In honor of International Women’s Day, I’d like to share with you an excerpt from a book (Two-Part Invention) by one of my favorite women writers, Madeleine L’Engle. Here, she is sharing an extensive quote from an unknown source that she recorded in a journal during her first year of marriage when she was 27, 28. It is illustrative of the sort of deep, internal growth ML’E was intent upon as a young woman – and indeed, as far as one can tell from her works, not only as a young woman, but all throughout her life:
And I copied out these unidentified words: ‘In the face of such shape and weight of present misfortune, the voice of the individual artist may seem perhaps of no more consequence than the whirring of a cricket in the grass, but the arts do live continuously, and they live literally by faith; their names and their shapes and their uses and their basic meanings survive unchanged in all that matters through times of interruption, diminishment, neglect; they outlive governments and creeds and societies, even the very civilizations that produced them. They cannot be destroyed altogether because they represent the substance of faith, and the only reality. They are what we find when the ruins are cleared away. And even the smallest and most incomplete offering at this time can be a proud act in defense of that faith.’
In all ways I was struggling to articulate reality.
Still a few years younger than L’Engle was when she first copied down these words, I, too, in many (if not quite all) ways, find myself “struggling to articulate reality” on a near-daily basis. This struggle, as I understand it, includes trying to get a better sense of myself, and of this beautiful, messy world we’ve been given, and to better intuit (if not fully cognitively understand) the place of humans in the world, and my own place in it, in particular.
I am always returning to such questions. I find myself endlessly drawn to articulations of reality – particularly literary ones.
(And I think that this is the strongest driving force behind the existence of this blog. Tapping is, for me for this time, one of the main tools I am using to try and get a better grasp on reality, and its meaning. Always grasping. Often in the dark – though He is not far from each one of us…as per Acts 17:26-27.)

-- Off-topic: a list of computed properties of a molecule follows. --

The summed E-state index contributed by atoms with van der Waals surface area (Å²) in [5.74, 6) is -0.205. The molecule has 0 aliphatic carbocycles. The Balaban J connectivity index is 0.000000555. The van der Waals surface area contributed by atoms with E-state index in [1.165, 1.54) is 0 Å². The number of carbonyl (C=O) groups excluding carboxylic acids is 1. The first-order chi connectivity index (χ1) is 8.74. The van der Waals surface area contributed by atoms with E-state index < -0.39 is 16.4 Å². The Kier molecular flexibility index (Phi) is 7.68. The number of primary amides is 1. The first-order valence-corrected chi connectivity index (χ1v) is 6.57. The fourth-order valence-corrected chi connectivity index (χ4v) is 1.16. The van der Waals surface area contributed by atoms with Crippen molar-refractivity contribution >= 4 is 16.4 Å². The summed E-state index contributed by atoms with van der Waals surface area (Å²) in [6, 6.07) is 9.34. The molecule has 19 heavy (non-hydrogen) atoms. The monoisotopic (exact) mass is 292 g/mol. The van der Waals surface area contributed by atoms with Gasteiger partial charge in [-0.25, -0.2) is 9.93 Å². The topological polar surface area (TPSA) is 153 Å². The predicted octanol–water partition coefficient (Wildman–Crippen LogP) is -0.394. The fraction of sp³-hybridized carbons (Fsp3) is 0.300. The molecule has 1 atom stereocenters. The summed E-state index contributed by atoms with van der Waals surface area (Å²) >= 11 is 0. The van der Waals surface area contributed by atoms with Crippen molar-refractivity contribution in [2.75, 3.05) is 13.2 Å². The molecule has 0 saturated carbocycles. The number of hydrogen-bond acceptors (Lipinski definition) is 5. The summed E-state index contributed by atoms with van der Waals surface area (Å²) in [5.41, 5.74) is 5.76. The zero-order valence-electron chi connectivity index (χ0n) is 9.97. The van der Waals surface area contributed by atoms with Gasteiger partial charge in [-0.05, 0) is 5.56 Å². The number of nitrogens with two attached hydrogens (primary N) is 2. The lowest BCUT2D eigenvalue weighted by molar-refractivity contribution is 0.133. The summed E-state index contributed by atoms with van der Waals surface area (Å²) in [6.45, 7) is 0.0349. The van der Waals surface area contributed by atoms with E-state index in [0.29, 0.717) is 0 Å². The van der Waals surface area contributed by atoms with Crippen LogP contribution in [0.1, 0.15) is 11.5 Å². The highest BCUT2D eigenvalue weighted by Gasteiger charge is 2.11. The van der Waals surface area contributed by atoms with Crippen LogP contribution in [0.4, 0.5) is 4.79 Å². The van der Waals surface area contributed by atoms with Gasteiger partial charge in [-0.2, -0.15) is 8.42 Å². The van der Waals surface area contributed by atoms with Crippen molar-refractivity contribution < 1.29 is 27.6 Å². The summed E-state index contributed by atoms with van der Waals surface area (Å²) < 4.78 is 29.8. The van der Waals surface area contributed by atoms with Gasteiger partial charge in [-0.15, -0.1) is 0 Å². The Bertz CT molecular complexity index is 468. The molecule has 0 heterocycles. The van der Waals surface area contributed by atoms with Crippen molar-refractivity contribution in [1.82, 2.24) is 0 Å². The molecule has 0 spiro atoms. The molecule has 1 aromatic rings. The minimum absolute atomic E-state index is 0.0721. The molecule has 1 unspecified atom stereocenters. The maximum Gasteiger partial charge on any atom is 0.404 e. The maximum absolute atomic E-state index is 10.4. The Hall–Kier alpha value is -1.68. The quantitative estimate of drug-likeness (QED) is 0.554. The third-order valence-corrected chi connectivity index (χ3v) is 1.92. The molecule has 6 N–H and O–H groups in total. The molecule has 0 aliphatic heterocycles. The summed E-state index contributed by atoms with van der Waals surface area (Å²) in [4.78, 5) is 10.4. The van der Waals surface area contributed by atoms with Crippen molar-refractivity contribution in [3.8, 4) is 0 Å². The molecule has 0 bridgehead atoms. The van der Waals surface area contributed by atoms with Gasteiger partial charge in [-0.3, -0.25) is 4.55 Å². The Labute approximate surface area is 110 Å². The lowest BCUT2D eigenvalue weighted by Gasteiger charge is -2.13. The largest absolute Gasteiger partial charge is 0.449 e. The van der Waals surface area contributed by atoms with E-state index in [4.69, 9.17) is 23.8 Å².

As I see it, my chief work at this time lies in becoming. I am starting to suspect that perhaps I will forever be a student, in some fashion or another, if not formally – which is certainly not an unwelcome thought. And along with this perpetual student-hood, perhaps becoming will always be my chief work – as an individual person, and as a member of the larger human race. And I don’t think it’s just me. Biblical language comes to mind, words such as My little children, for whom I labor in birth again until Christ is formed in you, (a great feminine image if there ever was one!) and But we all…are being transformed into the same image [of Christ] from glory to glory, and with these words, the concept of the life-long work of becoming deepens in significance for me.
Madeleine L’Engle again, later on in her life, now many years past 27:
I have a great deal left to learn, and I believe that God’s love will give me continuing opportunities for learning. And in this learning we will become truer to God’s image in us.
Same here, dear Madeleine. Same here. I have a very great deal left to learn. But I’ve already learned at least a little bit, and most of it, I think, from writers and thinkers like you, and also from teachers who have helped me to understand the language of books, poets, and writers better – many of them women. For all that you, and others like you – both women and men – have already taught me, and for all that I (hopefully!) have yet to learn from you, Madeleine L’Engle: Thank you.
Happy International Women’s Day, World.
And to all the other women out there – I am deeply, deeply glad, and count myself truly privileged, to be one of you. Womanhood is a great gift. Women: you are incredible, and you make me so proud.
With Much love, Your Sister,